I love twilight, itsÂ my favourite time of the day, when theÂ golden afternoon light goes hazy and starts to turn to the purple night. But,Â with the abysmal weather we’ve had this week, the depressing grey light starts to fade by 5pm, and although its not night-time, it might as well be when you’re trying to paint a watercolour, cos there’s one thing you can’t do as the light fades, and that’s paint in it! You can in oils, or acrylics, or pastel, cos you do that thing, oh, what’s it called? Oh yeh, I remember, switch the light on. But watercolours have to be painted in daylight, so brushes down, and find something else to do. I’m not one of those artists who rates “daylight bulbs” either, for me, its got to me the natural version. Cos I’ve learnt the hard way in the past trying to carry on regardlessÂ as the light fades, and the paint goes on the paper as darker and increasingly darker shades which looks foul and unnatural the next day and I have to wet the paper and gently and remove it, and repaint it the lighter shade to save the picture – or even throw it away and start again in some extreme cases. No, the best thing is to stop. Stop and watch the snow come down today. I could hardly believe the white-out of snow that fell again overnight, the last part of March and we don’t usually get this sort of weather, its normally green buds starting to show!
Other than that I’ve got on well with the “obscure as it is obvious” watercolour painting this week, and am pleased with the way its looking, although it still needs the river doing, which is going to be tricky as it flows through most of the picture and changes character along the way, and some small adjustments afterwards to make sure that there aren’t any out of balance areas ofÂ dark colour compared to the lighter areas.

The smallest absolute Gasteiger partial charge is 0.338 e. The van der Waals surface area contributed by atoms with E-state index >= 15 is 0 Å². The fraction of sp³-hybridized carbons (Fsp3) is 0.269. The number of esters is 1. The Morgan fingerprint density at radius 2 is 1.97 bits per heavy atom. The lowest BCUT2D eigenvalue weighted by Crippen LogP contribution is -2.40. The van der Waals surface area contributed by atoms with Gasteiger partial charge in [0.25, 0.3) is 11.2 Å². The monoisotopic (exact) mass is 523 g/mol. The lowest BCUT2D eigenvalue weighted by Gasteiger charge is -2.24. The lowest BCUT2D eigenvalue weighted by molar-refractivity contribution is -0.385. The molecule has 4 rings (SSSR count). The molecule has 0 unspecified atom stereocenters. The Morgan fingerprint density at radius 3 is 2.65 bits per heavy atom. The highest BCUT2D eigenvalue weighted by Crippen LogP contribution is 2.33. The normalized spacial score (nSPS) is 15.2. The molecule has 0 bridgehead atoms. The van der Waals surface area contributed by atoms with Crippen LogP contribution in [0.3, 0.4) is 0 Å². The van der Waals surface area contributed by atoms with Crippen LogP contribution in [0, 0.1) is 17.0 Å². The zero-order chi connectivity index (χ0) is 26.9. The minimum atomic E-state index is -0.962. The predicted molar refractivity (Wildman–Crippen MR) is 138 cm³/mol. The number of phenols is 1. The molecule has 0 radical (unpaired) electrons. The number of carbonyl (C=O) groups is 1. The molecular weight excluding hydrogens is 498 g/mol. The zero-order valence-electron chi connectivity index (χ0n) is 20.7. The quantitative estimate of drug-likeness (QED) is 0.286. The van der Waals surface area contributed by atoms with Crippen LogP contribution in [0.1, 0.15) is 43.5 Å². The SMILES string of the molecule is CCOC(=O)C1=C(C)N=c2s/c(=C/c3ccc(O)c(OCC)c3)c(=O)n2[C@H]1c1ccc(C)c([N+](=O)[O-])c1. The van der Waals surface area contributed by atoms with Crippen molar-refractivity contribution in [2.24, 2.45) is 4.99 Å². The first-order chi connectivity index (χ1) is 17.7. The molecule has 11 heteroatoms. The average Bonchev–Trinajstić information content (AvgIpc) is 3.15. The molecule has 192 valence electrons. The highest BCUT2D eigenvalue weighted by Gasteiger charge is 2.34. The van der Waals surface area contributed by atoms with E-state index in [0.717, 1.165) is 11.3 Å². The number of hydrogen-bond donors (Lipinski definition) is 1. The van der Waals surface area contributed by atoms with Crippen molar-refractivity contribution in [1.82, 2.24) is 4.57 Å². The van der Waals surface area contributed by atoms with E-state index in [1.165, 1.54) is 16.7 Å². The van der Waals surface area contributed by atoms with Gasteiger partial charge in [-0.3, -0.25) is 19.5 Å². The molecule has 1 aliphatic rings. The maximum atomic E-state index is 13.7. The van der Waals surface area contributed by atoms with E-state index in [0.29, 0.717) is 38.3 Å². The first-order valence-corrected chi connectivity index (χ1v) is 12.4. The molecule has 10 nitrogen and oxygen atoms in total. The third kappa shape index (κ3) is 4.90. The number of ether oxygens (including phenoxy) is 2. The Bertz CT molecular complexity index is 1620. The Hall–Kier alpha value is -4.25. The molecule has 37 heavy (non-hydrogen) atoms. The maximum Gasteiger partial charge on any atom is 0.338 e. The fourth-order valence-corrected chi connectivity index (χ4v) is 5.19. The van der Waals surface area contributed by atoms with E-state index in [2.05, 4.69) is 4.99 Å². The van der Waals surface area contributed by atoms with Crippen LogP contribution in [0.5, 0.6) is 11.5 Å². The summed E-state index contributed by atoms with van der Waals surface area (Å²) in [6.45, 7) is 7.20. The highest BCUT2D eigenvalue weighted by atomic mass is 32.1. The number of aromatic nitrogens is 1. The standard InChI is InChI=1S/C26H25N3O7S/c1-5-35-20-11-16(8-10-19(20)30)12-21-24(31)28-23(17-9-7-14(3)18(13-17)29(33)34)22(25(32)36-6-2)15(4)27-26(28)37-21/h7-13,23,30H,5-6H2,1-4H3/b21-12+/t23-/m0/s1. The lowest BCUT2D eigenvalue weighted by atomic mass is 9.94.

Other than that, theÂ high light of this week wasÂ theÂ meeting I went toÂ for one of the art groups I’m a member of, and was pleased toÂ see the three newest membersÂ there, one of whom happened to sat next to me during the meeting itself.Â At the end whenÂ people were dashing for the door, as halfÂ of them seem to do, desperate to get home to their own television sets I think, I asked himÂ if he was staying behindÂ for a drink, and was gratified to see his face break into a smile “Ooooh, drink, yes!” he said and I wondered if he was a big drinker, butÂ the half of bitter didn’t show him toÂ me, no,Â it was the sociable side he liked, like I doÂ too.Â Its easy as an artist to be stuck in your own little world, painting at home, and not integrating withÂ other artists and finding out what they’re getting up to. He sat next to me again when the sociable ones had relocated to the front bar, and we started to get to know each other asÂ members of the same artÂ group. He’s retired and in his late sixties I think, andÂ we talked aboutÂ what we like painting,Â (me – difficult stuff and erotic art, him – anything), how professional or amateur we are (me -Â professional, him Â – amateur but wanting to do more),Â and then he brought out hisÂ artist sketchbook that heÂ always carries on him, ready to do some little drawing of whatever catches his eye when he’s out and about, and it turned out that he’d been out and about in some of the far flung corners of the world that I had been to as well! So we did that thing that “travellers” do that so annoys people who haven’t done it, and have no desire to do it, but travellers LOVE to do it, and that is to name the countries we’d visited, finding the ones that match so that we could compare shared experiences. Not in a one up-man sort of way, but in an enjoyment of having seen the same things, shared the same experience, stood in the same spot – he’d been to countries that I hadn’t – Canada, Sweden, Norway, Finland, Germany. I’d been to countries that he hadn’t – Peru, Bolivia, Argentina, Brazil, South Africa. But, we had both been to Japan, China, Hong Kong, New Zealand, Australia, America, Czech Republic, France, Spain, The Netherlands, Belguim. And of course its Japan and China that are always the interesting ones to talk about, since their culture is so different to ours, and more interesting because of it. I haven’t met many people who also have been to Kyoto, Hiroshima, Mirajima, and Tokyo, but he had, and the conversation flowed as we talked about it, our faces lit up in hte excitment of memory. Until the end of the night, when we both went home to our respective houses, me still fired up with visiting foreign lands, but then that’s what I’ve been painting this week, a foreign land of my own creation. It hasn’t got anything Japanese in it though. Not even the dragon.